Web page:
Posted in History
Tagged abortion, abortion access, Annette Everlove, Arizona Daily Star, Daily Star, David Yetman, Kino Community Hospital, Law Women's Association, Pima County, Pima County Board of Supervisors, Planned Parenthood, Planned Parenthood of Southern Arizona, Rev. Mike Smith, Reverend Mike Smith, Roe v. Wade, Tucson, University Physicians HealthCare, University Physicians HealthCare Hospital at Kino Campus
Throughout her quasi-retirement in Tucson, Margaret Sanger was still committed to the cause that propelled her into the national spotlight in the first place. In Tucson, she arranged to debate the Bishop of Arizona to address “the morality of birth control” – they spoke on different nights, however, since neither wanted to be on stage with the other.
William Mathews, editor of the Arizona Star, wrote: “Who do these women think they are to take on the Bishop of Arizona?” Apparently it was still the prevailing sentiment that a woman’s place was in the home, and despite all the socializing and entertaining Sanger did in her own life, she wasn’t shy about returning to the public sphere.
She wasn’t shy about defying authority either. One example of this facet of her personality was related by one of her biographers. Attempting to cross into the United States from Nogales, Mexico, the border inspector informed Sanger that she could not enter the country without having the required vaccination. Thinking this requirement unnecessary, she tried to refuse, but the inspector was insistent. She relented, and he administered the injection, but immediately after crossing the border, in full sight of the inspector, she sucked the vaccine from the injection site, grinning at him mischievously. Continue reading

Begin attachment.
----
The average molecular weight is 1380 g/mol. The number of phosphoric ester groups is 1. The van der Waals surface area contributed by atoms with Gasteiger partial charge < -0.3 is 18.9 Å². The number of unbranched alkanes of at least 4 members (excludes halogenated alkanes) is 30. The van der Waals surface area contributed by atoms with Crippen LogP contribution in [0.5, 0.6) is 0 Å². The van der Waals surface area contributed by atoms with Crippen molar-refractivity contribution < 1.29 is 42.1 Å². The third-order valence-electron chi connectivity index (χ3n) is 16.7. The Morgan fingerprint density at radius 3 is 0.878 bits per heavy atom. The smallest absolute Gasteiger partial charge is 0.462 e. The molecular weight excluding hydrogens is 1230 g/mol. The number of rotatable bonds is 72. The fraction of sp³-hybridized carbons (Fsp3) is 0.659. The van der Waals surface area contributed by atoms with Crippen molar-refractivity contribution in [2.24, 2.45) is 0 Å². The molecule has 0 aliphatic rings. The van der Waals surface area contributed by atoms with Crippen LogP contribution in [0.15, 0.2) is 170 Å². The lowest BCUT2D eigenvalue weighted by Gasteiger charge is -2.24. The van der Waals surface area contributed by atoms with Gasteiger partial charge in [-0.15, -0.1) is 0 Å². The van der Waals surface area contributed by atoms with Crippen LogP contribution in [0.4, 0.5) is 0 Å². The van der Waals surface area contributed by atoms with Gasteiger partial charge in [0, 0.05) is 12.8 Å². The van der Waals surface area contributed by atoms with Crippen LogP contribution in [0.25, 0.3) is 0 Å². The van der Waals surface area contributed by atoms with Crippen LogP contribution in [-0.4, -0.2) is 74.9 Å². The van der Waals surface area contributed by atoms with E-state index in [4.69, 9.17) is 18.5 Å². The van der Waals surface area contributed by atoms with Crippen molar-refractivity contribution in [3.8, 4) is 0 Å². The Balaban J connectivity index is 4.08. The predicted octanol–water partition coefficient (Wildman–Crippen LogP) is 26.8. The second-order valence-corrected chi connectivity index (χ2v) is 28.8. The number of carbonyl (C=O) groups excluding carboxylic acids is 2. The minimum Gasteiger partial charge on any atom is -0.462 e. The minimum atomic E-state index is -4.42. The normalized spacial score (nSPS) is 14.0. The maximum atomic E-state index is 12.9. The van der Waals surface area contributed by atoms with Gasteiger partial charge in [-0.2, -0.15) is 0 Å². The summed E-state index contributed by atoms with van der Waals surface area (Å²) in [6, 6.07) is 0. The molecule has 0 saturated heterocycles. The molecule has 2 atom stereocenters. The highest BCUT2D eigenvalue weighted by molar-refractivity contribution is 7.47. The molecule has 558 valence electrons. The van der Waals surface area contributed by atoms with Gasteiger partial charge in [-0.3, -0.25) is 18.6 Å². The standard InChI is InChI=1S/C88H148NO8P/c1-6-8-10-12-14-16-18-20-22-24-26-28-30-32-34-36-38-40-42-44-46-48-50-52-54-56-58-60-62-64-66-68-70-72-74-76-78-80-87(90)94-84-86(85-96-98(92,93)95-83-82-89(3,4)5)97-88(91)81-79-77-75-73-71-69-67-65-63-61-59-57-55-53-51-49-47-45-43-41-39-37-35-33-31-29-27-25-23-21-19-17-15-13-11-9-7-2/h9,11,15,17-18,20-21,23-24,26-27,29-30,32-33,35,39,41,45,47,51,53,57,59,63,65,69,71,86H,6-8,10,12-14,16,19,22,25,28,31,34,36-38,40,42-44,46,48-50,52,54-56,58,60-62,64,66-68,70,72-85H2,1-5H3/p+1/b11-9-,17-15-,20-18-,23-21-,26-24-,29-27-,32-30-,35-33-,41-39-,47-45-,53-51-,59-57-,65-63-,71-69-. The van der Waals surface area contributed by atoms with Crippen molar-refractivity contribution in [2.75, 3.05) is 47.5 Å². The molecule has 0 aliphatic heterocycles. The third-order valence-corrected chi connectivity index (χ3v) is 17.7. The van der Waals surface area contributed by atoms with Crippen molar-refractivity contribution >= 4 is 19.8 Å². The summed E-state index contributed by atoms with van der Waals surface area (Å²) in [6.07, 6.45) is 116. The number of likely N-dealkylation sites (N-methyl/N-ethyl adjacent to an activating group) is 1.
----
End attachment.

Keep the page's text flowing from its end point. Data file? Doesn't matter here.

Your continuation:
Posted in History
Tagged Alexander Fleming, Arizona Star, birth control, Birth Control Federation of America, Bishop of Arizona, customs, Grant Sanger, heart attack, India, Jawaharlal Nehru, Margaret Sanger, Mexico, New Delhi, Nogales, Pandit Nehru, Planned Parenthood, Planned Parenthood Federation of America, Prime Minister Nehru, Sir Alexander Fleming, Tucson, Tucson Medical Center, vaccination, vaccine